This week, Emily and Erik Orton's book, Seven at Sea," which recounts the couple’s 10-month sailing adventure with their five children, was recommended by The New York Times as one of the best travel reads of the summer. On the 31st episode of All In, the Latter-day Saint couple talks navigating the choppy seas of marriage. The Ortons shared practical advice from their personal experience for strengthening marriage.
Here are a few of our favorite points from this week’s episode:
1. Listen and Validate. The Ortons explained that Erik Orton took a peer counseling class in middle school that has impacted their marriage because he learned the importance of listening and validating others’ feelings.
Emily: “I think that's the greatest gift, one of the greatest gifts, that Eric brought to our relationship is that he knew how to listen and validate. And through his example, he's been teaching me, which helps me be a better partner. And it also helps me be a better mother and a better friend. So I always knew that he was going to listen, and he was going to say like, "Oh, I see how you're feeling that way, that must be hard," or you know, not trying to solve my problems.”
Erik: “When you, when somebody is talking, you just your main job is to listen. And the last thing you want to do is offer solutions and try and fix their problem. And you just listen, listen, listen, listen, listen. And then like she said, you know, you want to make sure that you can, you can restate what they said so they know that you heard them. Because if you can say it back to them, then they say, "Oh, yeah, Eric heard what I had to say." And then they would specifically say, you know, your job is not to solve their problem. But you can ask them questions that will help them solve their own problems. And so we learned to say things like, well, what are your ideas about what you could do to change this situation? Very open-ended questions, and help them create sort of an array of options for themselves. And then once they have, once they have some options, say no, "What do you think are the best options?" and basically, you're just walking through somebody, walking them through the process of solving their own problems?”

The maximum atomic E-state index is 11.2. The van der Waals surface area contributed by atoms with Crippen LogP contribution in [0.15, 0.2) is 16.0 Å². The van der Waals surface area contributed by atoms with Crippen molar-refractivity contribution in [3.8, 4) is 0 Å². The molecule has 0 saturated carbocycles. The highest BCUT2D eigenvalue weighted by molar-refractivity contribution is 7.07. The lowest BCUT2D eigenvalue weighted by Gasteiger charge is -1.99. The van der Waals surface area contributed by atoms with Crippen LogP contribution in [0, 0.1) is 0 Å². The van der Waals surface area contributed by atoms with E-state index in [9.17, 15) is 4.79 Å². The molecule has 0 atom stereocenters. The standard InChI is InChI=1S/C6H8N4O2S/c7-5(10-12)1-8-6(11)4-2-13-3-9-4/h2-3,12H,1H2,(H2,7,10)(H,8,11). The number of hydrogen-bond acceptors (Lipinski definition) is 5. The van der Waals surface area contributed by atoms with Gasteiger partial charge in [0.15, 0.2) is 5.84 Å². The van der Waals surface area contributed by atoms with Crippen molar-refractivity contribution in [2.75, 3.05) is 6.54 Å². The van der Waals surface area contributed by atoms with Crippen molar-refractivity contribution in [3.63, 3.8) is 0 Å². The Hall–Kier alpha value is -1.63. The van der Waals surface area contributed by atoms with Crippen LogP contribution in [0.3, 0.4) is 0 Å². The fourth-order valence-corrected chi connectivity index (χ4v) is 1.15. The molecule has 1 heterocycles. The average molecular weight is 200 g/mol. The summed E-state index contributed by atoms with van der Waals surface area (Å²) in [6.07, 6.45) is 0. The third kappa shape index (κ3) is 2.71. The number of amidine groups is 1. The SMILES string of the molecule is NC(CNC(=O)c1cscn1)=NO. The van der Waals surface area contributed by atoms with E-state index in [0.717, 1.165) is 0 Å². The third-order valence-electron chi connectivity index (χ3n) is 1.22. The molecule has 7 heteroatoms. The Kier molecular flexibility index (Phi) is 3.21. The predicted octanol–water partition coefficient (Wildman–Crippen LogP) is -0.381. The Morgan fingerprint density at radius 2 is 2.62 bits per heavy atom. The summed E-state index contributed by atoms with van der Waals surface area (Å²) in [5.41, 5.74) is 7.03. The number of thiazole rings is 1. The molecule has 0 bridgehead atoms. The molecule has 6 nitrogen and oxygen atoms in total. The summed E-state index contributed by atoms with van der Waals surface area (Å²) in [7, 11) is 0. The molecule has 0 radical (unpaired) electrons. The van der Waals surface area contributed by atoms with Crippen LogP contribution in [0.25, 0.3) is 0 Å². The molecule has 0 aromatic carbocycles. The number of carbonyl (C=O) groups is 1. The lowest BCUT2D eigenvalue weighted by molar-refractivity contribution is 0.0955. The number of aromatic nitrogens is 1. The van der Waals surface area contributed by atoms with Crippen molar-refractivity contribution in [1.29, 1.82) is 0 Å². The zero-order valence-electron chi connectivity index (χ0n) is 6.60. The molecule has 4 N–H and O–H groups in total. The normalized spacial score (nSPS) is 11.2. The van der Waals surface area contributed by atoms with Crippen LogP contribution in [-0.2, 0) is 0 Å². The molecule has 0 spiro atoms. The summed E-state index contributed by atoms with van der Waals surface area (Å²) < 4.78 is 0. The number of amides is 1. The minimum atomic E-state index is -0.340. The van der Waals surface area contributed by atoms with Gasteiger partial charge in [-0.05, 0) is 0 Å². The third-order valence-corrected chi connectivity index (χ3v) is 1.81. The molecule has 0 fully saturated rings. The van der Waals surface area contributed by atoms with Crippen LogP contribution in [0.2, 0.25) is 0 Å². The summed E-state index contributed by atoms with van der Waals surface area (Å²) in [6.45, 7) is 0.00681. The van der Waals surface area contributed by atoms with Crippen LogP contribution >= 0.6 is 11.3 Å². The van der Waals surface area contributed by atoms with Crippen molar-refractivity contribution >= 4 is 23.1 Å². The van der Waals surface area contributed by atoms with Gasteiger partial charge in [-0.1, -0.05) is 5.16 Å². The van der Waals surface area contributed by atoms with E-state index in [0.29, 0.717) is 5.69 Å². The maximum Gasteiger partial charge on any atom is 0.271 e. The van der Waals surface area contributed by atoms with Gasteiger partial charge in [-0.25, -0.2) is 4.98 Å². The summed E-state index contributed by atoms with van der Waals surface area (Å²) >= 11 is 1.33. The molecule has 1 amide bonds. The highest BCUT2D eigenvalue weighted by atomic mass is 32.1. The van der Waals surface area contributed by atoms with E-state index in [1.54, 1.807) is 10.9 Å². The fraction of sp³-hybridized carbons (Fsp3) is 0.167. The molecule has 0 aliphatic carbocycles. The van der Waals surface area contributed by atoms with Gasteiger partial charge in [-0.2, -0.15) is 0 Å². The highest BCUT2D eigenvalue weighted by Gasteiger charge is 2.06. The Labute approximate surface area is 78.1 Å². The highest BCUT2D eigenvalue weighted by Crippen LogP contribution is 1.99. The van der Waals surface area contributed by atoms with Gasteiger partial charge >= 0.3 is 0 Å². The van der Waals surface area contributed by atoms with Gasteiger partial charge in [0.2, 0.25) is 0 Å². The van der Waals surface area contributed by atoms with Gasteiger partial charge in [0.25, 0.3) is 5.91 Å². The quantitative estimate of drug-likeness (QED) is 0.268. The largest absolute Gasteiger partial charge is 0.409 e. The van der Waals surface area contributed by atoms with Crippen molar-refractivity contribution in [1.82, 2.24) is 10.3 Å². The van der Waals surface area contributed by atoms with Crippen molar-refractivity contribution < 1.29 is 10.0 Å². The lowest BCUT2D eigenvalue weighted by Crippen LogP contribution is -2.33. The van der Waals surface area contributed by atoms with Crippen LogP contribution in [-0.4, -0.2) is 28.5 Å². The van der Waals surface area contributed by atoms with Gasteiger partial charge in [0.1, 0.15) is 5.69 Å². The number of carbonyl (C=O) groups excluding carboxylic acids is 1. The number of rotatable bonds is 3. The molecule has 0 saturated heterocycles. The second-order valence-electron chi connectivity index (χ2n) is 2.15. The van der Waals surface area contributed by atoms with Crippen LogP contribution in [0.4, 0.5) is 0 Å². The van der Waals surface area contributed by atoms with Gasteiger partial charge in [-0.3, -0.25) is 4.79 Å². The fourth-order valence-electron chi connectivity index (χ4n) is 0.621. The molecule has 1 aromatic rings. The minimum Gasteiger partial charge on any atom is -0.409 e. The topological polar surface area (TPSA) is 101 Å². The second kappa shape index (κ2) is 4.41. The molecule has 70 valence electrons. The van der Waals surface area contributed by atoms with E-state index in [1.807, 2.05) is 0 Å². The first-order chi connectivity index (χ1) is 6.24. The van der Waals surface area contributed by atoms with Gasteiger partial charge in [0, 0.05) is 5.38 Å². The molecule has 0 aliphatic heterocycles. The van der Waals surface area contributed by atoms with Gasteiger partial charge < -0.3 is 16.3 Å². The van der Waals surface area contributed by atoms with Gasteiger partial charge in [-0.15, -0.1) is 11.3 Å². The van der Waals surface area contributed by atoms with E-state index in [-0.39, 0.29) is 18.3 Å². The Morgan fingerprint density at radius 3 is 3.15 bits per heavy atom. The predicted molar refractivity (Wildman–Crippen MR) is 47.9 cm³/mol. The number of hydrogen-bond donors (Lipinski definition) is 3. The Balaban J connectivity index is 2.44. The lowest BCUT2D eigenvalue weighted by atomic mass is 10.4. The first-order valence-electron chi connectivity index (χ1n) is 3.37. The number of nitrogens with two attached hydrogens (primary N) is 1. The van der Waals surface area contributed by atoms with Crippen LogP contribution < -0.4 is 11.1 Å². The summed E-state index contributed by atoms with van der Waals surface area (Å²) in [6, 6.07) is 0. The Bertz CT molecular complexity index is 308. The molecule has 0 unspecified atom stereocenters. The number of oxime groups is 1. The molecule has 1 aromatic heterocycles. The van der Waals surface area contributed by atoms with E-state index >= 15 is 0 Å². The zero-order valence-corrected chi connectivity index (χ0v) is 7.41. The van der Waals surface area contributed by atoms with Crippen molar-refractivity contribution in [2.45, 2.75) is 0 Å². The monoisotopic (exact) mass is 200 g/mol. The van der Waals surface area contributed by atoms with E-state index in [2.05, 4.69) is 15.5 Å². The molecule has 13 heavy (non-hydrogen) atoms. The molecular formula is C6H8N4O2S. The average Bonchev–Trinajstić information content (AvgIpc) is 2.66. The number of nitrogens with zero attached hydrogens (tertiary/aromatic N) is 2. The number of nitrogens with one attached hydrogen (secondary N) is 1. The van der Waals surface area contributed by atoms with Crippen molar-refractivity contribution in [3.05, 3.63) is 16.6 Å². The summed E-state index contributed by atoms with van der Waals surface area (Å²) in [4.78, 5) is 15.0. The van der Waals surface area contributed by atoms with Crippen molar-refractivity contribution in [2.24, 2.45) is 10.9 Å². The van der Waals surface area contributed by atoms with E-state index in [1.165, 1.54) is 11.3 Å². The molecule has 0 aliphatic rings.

2. Assumptions Lead Behavior. Emily quoted Liz Wiseman’s Multipliers as she explained this foundational principle in their marriage.
Emily: “If we start by assuming that, you know, each of us are of value, that each of us have worth, that each of us have this divine potential. And, you know, obviously, we have these covenants that we've made to support and help each other grow. I think that's the foundation for the kindness that is required, the humility and the forgiveness, I mean, you do have to be so vulnerable, even to say something as simple as, like, 'I really feel like you hijacked that last conversation,' or something like that, because we have to be willing to show that's like expressing that we had hurt feelings or that we felt offended or that we experienced, you know, sort of the, the sting of pride being hurt or, you know, whatever it is, and, and that's, I think something that requires a lot of kindness."
3. Entertain Your Spouse’s Ideas. Erik and Emily explained how they show support for one another when big ideas (like sailing for 10 months) arise.
Emily: “I just saw like a little clip of the most recent Mary Poppins, and Mary Poppins said, ‘We're on the brink of an adventure, children. Don't spoil it with questions.’ And I love that quote. And like when the idea happens, that's not the time to, to start squashing it. That's the time to, like, I guess, kind of use some of these same principles like, 'Okay, tell me more about your ideas. Well, tell me how you think it will look like, tell me how you think we're going to pay for it, let's talk about how, you know, whatever.' And if it's a bad idea, it will, it will implode on itself, like, it will become apparent under further contemplation. But there's a lot of things that actually can happen. And so I think that's kind of been how I do it. I just have made my default response to be, you know, I believe in you. And then let's explore further.”
Erik: “Emily and I have discovered over the years is, us especially but most people ask the question, you know, what could go wrong? And you have to look at all the risks involved with any endeavor. And that's good, and that's responsible. And we kind of somehow stumbled upon this question of, 'Well, okay, that's certainly could go wrong. What can go right?' Because usually, we only look at half of the equation and we prepare for the worst, but we never let our minds and our imagination explore all of the up side of taking a risk. And that's the whole motivation, because if it's just avoiding risks, that's fairly limiting, whereas if you can open up your mind and your heart to the possibilities of success and all the things that could go right, it's actually very difficult. Because the number of things and the variety of things that can go right is usually fairly unlimited, and we've been surprised that as we add that other half of the question, or, you know, or the analysis to the process, that once we started to fill in that side, it normally tips the scales.”